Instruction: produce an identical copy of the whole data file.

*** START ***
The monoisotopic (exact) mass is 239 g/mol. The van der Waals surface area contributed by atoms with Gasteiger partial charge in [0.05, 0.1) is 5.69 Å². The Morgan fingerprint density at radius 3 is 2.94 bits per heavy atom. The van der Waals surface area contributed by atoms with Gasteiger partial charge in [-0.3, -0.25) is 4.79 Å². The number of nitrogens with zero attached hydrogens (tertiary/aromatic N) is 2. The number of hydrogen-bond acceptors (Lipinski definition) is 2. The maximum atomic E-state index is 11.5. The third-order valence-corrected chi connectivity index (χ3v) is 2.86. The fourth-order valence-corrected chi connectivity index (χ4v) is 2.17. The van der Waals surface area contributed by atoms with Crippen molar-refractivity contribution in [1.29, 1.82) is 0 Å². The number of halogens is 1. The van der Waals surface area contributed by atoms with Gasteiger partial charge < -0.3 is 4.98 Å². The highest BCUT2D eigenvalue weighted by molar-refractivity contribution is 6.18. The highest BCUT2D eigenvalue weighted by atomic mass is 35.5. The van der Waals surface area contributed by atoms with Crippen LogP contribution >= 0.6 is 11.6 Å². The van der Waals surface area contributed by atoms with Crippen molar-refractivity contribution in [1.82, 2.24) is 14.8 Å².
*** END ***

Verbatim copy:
The monoisotopic (exact) mass is 239 g/mol. The van der Waals surface area contributed by atoms with Gasteiger partial charge in [0.05, 0.1) is 5.69 Å². The Morgan fingerprint density at radius 3 is 2.94 bits per heavy atom. The van der Waals surface area contributed by atoms with Gasteiger partial charge in [-0.3, -0.25) is 4.79 Å². The number of nitrogens with zero attached hydrogens (tertiary/aromatic N) is 2. The number of hydrogen-bond acceptors (Lipinski definition) is 2. The maximum atomic E-state index is 11.5. The third-order valence-corrected chi connectivity index (χ3v) is 2.86. The fourth-order valence-corrected chi connectivity index (χ4v) is 2.17. The van der Waals surface area contributed by atoms with Crippen molar-refractivity contribution in [1.29, 1.82) is 0 Å². The number of halogens is 1. The van der Waals surface area contributed by atoms with Gasteiger partial charge < -0.3 is 4.98 Å². The highest BCUT2D eigenvalue weighted by molar-refractivity contribution is 6.18. The highest BCUT2D eigenvalue weighted by atomic mass is 35.5. The van der Waals surface area contributed by atoms with Crippen LogP contribution >= 0.6 is 11.6 Å². The van der Waals surface area contributed by atoms with Crippen molar-refractivity contribution in [1.82, 2.24) is 14.8 Å².